Around her 40th birthday, Janelle Fields, a cath lab technologist at Mercy Health – St. Rita’s Medical Center, went in for her first-ever routine mammogram at the women’s wellness center. Friends and colleagues had told her that it was common for the mammogram to involve several different views, followed by an ultrasound. So, Janelle wasn’t worried when that’s what was recommended by her doctors.
However, the following day she had a biopsy, and in less than 24 hours she received results stating a diagnosis she had not expected: breast cancer.
“Disbelief, dumbfounded, stunned,” Janelle recalls. “Those were just a few of the many emotions flowing though me. No way could my first mammogram lead me to a breast cancer diagnosis. I have 4-year-old twins that count on me, how can I have cancer?”
The nurse navigator at the Women’s Center organized a visit with the breast cancer board that very week where Janelle met with the surgical, oncology and radiology teams. Together, with studies to guide them, they decided a lumpectomy with radiation was the best path forward for her treatment plan.
Janelle speaks highly of her experience with the Women’s Center, stating that the doctors and other team members were outstanding and so quick to diagnose her breast cancer.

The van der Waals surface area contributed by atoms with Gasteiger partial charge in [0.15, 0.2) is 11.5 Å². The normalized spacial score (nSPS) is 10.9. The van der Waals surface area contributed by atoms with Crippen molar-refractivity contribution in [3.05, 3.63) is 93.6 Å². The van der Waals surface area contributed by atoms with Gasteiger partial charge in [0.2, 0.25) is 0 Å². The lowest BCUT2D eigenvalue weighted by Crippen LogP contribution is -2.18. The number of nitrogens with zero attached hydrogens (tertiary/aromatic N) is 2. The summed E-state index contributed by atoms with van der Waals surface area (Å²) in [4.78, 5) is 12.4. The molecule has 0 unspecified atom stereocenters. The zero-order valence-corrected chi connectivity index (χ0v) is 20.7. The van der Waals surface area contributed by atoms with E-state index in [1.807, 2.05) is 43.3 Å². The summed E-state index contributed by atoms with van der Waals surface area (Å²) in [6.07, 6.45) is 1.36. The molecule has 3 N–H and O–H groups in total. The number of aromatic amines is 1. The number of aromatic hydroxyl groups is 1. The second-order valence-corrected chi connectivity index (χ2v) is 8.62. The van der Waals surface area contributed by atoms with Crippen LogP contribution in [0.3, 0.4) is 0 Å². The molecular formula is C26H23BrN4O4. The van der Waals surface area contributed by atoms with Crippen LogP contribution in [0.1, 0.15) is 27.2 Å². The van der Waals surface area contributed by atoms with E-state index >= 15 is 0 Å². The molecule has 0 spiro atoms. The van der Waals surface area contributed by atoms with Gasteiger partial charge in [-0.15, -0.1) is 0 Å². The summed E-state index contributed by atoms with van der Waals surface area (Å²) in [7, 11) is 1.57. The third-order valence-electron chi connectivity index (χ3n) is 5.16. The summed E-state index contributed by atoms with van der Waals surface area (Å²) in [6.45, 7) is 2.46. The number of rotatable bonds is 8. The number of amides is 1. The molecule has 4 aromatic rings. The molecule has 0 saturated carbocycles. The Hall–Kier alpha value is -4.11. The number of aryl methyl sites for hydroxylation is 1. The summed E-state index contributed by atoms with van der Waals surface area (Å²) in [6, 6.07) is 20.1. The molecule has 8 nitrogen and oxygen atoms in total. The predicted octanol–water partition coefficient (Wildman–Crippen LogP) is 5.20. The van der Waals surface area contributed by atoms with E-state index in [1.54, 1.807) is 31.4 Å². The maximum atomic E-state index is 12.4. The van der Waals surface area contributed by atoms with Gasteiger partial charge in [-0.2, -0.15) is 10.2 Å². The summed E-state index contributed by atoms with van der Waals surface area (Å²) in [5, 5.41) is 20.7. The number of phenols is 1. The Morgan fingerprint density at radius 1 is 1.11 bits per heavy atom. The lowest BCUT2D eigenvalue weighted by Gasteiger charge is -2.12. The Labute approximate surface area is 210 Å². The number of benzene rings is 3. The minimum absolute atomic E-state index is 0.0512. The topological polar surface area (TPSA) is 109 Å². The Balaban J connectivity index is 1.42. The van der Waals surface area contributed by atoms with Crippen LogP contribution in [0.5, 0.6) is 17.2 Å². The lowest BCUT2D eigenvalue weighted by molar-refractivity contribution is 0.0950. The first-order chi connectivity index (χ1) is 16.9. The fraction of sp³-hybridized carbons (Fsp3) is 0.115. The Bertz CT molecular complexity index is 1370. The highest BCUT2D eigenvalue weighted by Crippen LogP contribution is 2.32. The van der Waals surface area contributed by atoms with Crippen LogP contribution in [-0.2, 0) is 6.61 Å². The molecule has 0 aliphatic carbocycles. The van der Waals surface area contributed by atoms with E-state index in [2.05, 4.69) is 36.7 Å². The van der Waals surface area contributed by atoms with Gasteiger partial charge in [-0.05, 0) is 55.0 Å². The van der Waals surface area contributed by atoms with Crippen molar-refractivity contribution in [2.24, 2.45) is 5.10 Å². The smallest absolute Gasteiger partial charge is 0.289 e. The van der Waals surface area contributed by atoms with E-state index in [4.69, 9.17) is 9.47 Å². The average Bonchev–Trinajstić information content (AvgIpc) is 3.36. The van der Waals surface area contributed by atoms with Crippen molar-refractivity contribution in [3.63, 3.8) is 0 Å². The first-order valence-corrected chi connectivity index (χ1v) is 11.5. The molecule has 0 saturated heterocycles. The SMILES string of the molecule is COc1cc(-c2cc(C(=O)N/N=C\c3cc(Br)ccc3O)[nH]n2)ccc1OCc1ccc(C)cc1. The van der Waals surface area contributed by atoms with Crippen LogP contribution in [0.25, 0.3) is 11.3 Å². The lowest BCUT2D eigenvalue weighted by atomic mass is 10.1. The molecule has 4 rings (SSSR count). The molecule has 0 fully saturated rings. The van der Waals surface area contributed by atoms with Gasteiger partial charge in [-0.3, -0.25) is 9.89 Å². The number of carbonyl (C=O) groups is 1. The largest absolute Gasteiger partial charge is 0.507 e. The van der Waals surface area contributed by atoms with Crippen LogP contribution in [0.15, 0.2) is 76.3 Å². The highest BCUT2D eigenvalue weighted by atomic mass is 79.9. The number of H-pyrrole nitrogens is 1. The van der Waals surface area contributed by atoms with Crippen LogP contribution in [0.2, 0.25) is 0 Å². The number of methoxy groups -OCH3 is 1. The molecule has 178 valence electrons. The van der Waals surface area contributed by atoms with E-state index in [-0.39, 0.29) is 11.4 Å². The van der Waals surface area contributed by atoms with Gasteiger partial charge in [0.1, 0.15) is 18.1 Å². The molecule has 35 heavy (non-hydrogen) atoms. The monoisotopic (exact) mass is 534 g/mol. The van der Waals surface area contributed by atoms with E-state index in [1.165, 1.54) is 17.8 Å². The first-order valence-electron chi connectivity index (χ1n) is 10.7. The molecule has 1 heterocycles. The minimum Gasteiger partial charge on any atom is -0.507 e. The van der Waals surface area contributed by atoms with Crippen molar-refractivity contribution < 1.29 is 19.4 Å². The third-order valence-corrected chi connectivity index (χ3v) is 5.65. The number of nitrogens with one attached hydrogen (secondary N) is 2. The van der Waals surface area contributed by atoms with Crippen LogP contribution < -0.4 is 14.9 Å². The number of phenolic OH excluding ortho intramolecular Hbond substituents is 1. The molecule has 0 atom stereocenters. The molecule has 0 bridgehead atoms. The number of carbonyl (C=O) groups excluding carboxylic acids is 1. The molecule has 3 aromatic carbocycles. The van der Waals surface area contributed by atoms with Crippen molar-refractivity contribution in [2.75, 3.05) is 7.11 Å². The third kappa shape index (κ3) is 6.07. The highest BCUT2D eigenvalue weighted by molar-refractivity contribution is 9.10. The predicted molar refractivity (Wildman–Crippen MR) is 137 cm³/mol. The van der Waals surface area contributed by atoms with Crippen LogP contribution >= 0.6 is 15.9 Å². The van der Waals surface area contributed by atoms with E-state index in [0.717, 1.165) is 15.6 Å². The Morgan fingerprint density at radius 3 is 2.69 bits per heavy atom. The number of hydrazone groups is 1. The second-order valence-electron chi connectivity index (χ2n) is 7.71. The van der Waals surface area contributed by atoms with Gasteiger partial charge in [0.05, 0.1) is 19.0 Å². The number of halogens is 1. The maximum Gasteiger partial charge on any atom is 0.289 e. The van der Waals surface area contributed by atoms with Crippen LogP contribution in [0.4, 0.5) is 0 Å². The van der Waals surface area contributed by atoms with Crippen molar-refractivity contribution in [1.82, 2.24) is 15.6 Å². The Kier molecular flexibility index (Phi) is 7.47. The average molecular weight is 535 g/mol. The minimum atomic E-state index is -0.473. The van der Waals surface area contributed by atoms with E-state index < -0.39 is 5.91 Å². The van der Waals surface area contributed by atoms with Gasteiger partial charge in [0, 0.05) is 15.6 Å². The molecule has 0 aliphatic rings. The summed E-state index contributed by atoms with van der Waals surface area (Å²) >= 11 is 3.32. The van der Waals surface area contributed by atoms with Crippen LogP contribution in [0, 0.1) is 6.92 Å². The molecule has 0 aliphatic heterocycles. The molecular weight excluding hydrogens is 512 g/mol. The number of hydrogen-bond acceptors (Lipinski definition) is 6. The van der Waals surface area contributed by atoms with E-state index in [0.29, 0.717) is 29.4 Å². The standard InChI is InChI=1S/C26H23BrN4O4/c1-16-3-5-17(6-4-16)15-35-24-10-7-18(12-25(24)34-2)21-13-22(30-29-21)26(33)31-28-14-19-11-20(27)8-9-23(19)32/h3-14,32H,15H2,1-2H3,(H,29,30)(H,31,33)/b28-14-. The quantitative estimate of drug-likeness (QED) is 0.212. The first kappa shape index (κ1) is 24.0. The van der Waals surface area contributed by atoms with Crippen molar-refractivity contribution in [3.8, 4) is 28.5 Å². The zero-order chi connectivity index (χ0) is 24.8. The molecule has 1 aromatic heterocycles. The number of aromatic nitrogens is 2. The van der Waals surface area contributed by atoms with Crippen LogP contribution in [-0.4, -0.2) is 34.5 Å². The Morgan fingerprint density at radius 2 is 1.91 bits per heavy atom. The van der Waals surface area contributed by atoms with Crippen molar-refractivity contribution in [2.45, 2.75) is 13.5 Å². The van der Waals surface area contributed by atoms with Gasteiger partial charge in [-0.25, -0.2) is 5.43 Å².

“They were on top of everything,” she says. “We came up with a plan together and that’s the course of treatment I followed. Today, I am four years cancer free!”
One of the perks of working for our ministry was being able to walk across the street to her radiation therapy treatments at Mercy Health – Allison Radiation Oncology. For her, this far outweighed traveling long distances for treatments.
“Cancer Survivors Day, taking place on June 4, is a perfect day to reflect on another year of life for me,” Janelle shares. “I am thankful for my family, friends and coworkers that helped me beat cancer. I’m also grateful for the excellent care and compassion from all the doctors and staff involved that played a major role in my surviving. I cannot thank them enough! It’s a day to celebrate for sure in my household. Life is so very precious.”
Just last month, the U.S. Preventive Services Task Force lowered the recommended age for breast cancer screening mammography from 50 to 40. This change should help to detect breast cancer earlier in women after studies show newly reported cases of cancer diagnoses declined in 2020 compared to prior years during the COVID-19 pandemic.
“Whenever I hear of a woman turning 40, I tell them my story and encourage them to run – not walk – to their first mammograms,” Janelle shares. “Screening for breast cancer saved my life … it is so important. I cannot stress it enough, get your mammograms every year, ladies. Read the studies: mammograms save lives. I am living proof.”